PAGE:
Example 1.  Temporal Color Changes in a Stack of Images Containing Randomly Generated Colors

In the image (1.1) below, you see the first of four spatial (x, y) images generated as a function of time (t) by our software running in Mathematica.

 

Image 1.1. Randomly colored pixels in image 1 of a stack of 4 images.

The pixels' colors are made by calling a random number generator to construct hundreds of thousands of RGB values.  The other three images in this image stack are generated similarly, thus each pixel's color changes in time.  This image stack is not very interesting until we start to visualize patterns that emerge from this randomness by a selection method employed below.  The spatial dimensions of this image stack are 320 x 240, with a total of four images in the time course.)

Image 1.2.  Pixels are shown if their color, per each of four times, increases.

Image 1.2, shown above, is a pseudocolor representation of the temporal image stack after color-selection criteria are applied with respect to time.  These criteria select pixels to be colorized if and only if they show consistent color changes over all four time frames:  Pixels that become bluer with time are encoded as blue (B), those becoming greener with time are encoded as green (G), and pixels becoming redder with time are encoded as red (R).  For some pixels, coincident changes in two channels are observed; those pixels are pseudocolored in an additive manner:  R + B =  magenta (M), G + B = cyan (C), and G + R = yellow (Y).  In rare instances, all 3 values simultaneously increase in time, and those pixels are pseudocolored white (W = R + G + B).  Each time the program is run, a unique image is produced.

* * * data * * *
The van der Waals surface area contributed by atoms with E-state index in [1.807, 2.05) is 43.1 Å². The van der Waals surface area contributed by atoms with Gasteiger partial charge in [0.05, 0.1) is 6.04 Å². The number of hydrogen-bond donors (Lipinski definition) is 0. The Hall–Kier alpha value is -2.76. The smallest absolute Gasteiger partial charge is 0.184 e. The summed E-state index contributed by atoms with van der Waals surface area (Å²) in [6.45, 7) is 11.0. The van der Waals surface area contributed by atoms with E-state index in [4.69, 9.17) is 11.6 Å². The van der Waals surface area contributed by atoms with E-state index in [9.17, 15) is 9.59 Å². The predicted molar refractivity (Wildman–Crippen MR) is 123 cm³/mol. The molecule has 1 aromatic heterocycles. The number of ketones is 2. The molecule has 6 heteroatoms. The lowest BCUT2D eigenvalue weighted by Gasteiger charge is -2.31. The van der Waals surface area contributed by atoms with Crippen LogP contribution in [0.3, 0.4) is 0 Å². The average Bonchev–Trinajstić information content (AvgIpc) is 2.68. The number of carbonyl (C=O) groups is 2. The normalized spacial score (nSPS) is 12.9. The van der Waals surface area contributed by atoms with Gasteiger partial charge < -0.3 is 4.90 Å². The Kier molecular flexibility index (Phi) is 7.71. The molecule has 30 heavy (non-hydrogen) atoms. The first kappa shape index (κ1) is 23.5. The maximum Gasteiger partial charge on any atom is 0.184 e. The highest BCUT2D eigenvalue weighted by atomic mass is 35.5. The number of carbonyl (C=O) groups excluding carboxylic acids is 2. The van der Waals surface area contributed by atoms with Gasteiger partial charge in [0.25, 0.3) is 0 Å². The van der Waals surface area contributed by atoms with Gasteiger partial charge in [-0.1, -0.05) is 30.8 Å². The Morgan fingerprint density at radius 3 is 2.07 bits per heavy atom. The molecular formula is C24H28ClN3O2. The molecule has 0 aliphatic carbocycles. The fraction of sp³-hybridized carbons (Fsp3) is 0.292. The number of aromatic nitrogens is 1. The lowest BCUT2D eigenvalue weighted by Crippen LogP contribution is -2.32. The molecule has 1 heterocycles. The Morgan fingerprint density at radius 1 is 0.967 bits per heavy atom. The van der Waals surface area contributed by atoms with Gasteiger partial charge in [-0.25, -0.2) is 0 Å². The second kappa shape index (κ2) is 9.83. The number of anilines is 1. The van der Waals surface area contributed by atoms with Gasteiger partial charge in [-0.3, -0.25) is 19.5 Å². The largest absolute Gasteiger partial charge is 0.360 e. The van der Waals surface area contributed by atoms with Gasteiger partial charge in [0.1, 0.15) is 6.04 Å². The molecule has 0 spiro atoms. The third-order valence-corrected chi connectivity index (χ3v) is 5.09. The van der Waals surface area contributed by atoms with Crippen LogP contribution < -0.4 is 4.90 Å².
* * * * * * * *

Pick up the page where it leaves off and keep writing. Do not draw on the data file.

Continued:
This technique is not limited to ordinary, three channel RGB images:  Pseudocoloring techniques can also be applied to hyperspectral data, wherein more than three spectroscopic channels are used in the initial data set.  All of these ideas are fundamentally consistent with the concept of the mathematical tensor.  As such, no physical embodiment of the mathematics needs to be envisioned.  Instead, we might, for example, consider the pseudocoloring that is described above to be simply a method of analyzing random noise in a rank three tensor.  Still another embodiment of this analysis would replace the concept of time with a third spatial axis, thus reducing a 3-dimensional color cube to two dimensions - wherein the pseudocoloring then represents a spatial trend in color change across the third dimension of the color cube. 

Suggestions for further work include expanding the number of channels into hyperspectral (>3) channels, and increasing the number of images (time points). 

Source code in .nb and .PDF formats.

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